at the beginning of the month, I went to Wales. this was a big deal, mostly because I was teaching my first polymer clay workshop. I've informally taught beginners to clay through the LPCG, attended a few proper workshops as a student and helped out at some where mum was involved in the organising, but this time it was my own technique and I was responsible for making sure everyone understood the process well enough to repeat it at home.
I had casually "come out" to my host before (in all relevant senses of the term), when she came to stay with us for a workshop in London. she was...confused by my label. she couldn't equate me with the caricature of "Autism" in her mind. over dinner one night at her house, she asked The Hardest Questions.
I seem so normal, so what's wrong with me? if I've overcome the problems, why do I still identify with them?
I can't answer that. the answer doesn't exist. I can explain why it doesn't, but only here & now, long after the event.
these questions don't acknowledge my reality. they assume a lot of things. NTs are bizarre creatures, I pass for NT mostly because of the absurdity of your caricature of how I should be (with some lack of observation on your part, and some internalised NT supremacy on mine). I've "overcome" in that I've found coping strategies that keep me sane and normal looking, but I still practise them every day. let's take the trip to Wales as an example:
firstly, I developed the technique for making the "flight pendants". I'm unemployed, with geek tendencies and live in greater London, therefore I enjoy the science museum lates. at the lates, among other things, they have lectures related to that month's theme in some of the galleries. on one particular night, I was trying to listen to a lecture in the "flight" gallery. a combination of bad acoustics and ND sensory processing meant that I really wasn't following. my mind and eyes drifted, they drifted up, to the vintage aircraft suspended from the ceiling. most of the wings were canvas stretched over wooden forms. they were beautiful. I wanted that as a bangle. I started plotting. I thought I had it. I tried. I failed. over a year later, the magical solution to the problem came to me in the bath. a day later I had my bangle. it was (and is) beautiful. from there it was easy enough to develop pendants with a similar construction for the workshop (my flight bangle is apparently too big for most people).
secondly, packing. being dyspraxic (and over 6') I hate using wheelie suitcases or anything similar. being dyspraxic, I also have all the organisation of a 6 year old most of the time (and you really don't want to know how much chaos I could cause as an actual 6 year old). these restrictions make packing interesting. I need to get it all in my rucksack, but I need to know it's all there. I have a rucksack pocket for toiletries and another for "handbag shit". I have no idea how people are supposed to remember undergarments when they pack clothing, but I make "t-shirt rolls" (I roll up a bra, pair of knickers & pair of socks inside a top) because of paranoia over forgetting them. lots of little details. I get it done, I even enjoy it, but the process seems both faster & slower than it would be for NTs.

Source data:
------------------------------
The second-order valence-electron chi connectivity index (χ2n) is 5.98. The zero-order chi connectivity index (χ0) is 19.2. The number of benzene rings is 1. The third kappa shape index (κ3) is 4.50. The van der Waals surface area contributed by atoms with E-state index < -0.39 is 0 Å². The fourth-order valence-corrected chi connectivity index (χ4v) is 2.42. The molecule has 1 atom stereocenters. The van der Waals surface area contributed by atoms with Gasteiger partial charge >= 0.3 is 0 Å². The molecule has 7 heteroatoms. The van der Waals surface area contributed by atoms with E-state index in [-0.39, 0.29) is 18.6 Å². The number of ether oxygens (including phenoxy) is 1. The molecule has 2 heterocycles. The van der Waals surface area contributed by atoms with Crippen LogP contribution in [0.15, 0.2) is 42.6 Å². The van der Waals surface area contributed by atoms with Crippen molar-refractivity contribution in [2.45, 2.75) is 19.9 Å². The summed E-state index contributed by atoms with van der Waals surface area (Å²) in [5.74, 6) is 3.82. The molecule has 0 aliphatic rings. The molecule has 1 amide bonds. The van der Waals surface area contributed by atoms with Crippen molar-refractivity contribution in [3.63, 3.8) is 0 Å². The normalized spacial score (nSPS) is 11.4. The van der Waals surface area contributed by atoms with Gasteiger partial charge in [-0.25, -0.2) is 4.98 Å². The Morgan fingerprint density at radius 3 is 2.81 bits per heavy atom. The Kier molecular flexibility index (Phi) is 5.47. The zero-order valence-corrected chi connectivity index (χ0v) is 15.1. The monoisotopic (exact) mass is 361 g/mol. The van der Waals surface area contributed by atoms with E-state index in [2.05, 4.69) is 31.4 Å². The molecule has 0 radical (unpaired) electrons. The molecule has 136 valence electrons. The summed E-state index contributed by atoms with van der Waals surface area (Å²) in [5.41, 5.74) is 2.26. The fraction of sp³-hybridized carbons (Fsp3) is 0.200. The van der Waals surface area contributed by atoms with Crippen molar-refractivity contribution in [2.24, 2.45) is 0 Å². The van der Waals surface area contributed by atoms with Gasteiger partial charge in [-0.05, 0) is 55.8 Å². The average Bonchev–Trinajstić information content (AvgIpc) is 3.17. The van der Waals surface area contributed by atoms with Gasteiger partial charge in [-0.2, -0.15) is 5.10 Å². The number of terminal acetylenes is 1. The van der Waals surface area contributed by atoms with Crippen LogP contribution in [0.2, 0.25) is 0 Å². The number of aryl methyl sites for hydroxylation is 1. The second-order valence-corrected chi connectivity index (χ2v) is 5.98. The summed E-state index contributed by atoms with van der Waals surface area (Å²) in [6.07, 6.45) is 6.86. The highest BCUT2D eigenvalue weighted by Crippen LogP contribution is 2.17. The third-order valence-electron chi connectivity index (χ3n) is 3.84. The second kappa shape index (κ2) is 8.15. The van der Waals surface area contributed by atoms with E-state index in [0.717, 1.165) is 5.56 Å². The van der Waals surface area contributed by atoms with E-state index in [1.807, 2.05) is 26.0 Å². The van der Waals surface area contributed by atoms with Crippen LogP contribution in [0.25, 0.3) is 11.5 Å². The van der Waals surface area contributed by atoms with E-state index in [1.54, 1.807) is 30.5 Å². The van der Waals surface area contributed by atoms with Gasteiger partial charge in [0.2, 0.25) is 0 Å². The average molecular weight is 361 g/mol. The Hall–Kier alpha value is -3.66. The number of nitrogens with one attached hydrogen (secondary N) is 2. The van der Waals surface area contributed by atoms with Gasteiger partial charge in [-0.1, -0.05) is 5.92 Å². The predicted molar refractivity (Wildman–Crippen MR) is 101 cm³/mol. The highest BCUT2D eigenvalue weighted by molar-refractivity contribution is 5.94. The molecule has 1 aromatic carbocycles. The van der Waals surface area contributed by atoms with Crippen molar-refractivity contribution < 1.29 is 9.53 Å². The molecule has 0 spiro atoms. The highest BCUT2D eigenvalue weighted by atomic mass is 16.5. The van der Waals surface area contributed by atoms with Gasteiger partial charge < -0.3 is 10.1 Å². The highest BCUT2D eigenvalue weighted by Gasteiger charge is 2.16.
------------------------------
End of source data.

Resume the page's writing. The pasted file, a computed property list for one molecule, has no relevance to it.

then travel. I don't sense time. if you tell most NTs you'll be back in 5 minutes, they'll notice if you come back after 2 ("that was quick"), 10 ("that took a long time") or an hour ("I was starting to think you weren't coming back"). I don't. I have literally no idea. imagine negotiating public transport with that mind. this journey involved 3 different trains, none of which left from the station that the previous train arrived at. try to picture the underwear moistening panic of arriving in an unfamiliar city, knowing you have a limited but essentially unknown amount of time to get to one of the other stations in that city, find the right train and get on it. add to that a brain that refuses to "see" left & right, meaning if I have to ask for directions I'll need to mentally translate them.
to make public transport possible (which, as I don't drive, means "to make independant travel further than the nearest shops possible") I obsessively check the time & the map, allow at least an extra hour of "chaos time" for anywhere outside london, and stare at the departures board until my train gets there. like I said, I'm in no way NT. this is my normal setting, obsessive planning and riding an exhilarating wave of pre-panic energy. the journey to wales was further complicated by the brain fug of depression (I was coming out of a bad patch), meaning I couldn't enjoy that dangerous thrill.
then, the weekend itself. we had a 1 day workshop, followed by a morning exploring the local area and an afternoon playing with the clay. we spent my last evening making koch canes and talking. my host (as her local clay friends had at the workshop) commented several times on my unusual perspective. she laughed at my insight ("even if she [my aunt] had taken my confidence, it wouldn't have been any use to her"). so, I seem "normal" and yet see life differently?
you see, it works both ways. life is scary and chaotic and exciting and beautiful. that's the point. my life is Autistic. I'm not your caricature image of "autism", because I'm not 5, because I think and feel, because that caricature is just that, oversimplified to the point of nonsense. I don't identify with some abstract "problem" I overcame during childhood (any more than you, hypothetical reader, identify as illiterate), I identify with my mind and the mostly unknowable ways it colours the world I experience. I identify with the friends I'm drawn to because of shared interests & humour, and with childhood memories & mums favourite me-as-a-baby stories. I identify with me.
(and, incase you were wondering, no I haven't quite gotten around to physically unpacking. tomorrow. tomorrow is good)